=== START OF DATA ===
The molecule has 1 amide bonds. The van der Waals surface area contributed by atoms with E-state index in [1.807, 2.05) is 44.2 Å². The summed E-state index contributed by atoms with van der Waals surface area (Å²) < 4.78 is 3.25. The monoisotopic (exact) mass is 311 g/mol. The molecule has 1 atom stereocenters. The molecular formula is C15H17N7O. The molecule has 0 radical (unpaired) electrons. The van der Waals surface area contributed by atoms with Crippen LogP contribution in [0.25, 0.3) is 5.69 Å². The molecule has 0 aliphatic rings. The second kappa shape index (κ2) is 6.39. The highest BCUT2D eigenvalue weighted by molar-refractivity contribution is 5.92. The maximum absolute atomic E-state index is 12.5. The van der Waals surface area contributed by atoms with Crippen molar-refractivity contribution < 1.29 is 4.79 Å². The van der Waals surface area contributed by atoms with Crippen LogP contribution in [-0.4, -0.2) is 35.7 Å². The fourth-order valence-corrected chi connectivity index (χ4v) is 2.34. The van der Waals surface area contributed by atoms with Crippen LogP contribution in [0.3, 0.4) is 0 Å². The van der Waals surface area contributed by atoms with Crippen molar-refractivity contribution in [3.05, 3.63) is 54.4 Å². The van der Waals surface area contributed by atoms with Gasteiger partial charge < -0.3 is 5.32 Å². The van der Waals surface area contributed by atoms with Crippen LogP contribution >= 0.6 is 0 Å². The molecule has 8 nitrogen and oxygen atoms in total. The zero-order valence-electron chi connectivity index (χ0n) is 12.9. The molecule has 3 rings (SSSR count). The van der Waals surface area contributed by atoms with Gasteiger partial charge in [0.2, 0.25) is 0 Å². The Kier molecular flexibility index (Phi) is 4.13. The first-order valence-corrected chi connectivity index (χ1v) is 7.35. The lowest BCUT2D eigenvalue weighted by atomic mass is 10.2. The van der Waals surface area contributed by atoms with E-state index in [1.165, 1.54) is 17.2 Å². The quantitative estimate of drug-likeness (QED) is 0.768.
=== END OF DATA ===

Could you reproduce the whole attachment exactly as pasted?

The molecule has 1 amide bonds. The van der Waals surface area contributed by atoms with E-state index in [1.807, 2.05) is 44.2 Å². The summed E-state index contributed by atoms with van der Waals surface area (Å²) < 4.78 is 3.25. The monoisotopic (exact) mass is 311 g/mol. The molecule has 1 atom stereocenters. The molecular formula is C15H17N7O. The molecule has 0 radical (unpaired) electrons. The van der Waals surface area contributed by atoms with Crippen LogP contribution in [0.25, 0.3) is 5.69 Å². The molecule has 0 aliphatic rings. The second kappa shape index (κ2) is 6.39. The highest BCUT2D eigenvalue weighted by molar-refractivity contribution is 5.92. The maximum absolute atomic E-state index is 12.5. The van der Waals surface area contributed by atoms with Crippen molar-refractivity contribution < 1.29 is 4.79 Å². The van der Waals surface area contributed by atoms with Crippen LogP contribution in [-0.4, -0.2) is 35.7 Å². The fourth-order valence-corrected chi connectivity index (χ4v) is 2.34. The van der Waals surface area contributed by atoms with Crippen LogP contribution in [0.3, 0.4) is 0 Å². The van der Waals surface area contributed by atoms with Crippen molar-refractivity contribution in [3.05, 3.63) is 54.4 Å². The van der Waals surface area contributed by atoms with Gasteiger partial charge < -0.3 is 5.32 Å². The van der Waals surface area contributed by atoms with Crippen LogP contribution >= 0.6 is 0 Å². The molecule has 8 nitrogen and oxygen atoms in total. The zero-order valence-electron chi connectivity index (χ0n) is 12.9. The molecule has 3 rings (SSSR count). The van der Waals surface area contributed by atoms with Gasteiger partial charge in [0.2, 0.25) is 0 Å². The Kier molecular flexibility index (Phi) is 4.13. The first-order valence-corrected chi connectivity index (χ1v) is 7.35. The lowest BCUT2D eigenvalue weighted by atomic mass is 10.2. The van der Waals surface area contributed by atoms with E-state index in [1.165, 1.54) is 17.2 Å². The quantitative estimate of drug-likeness (QED) is 0.768.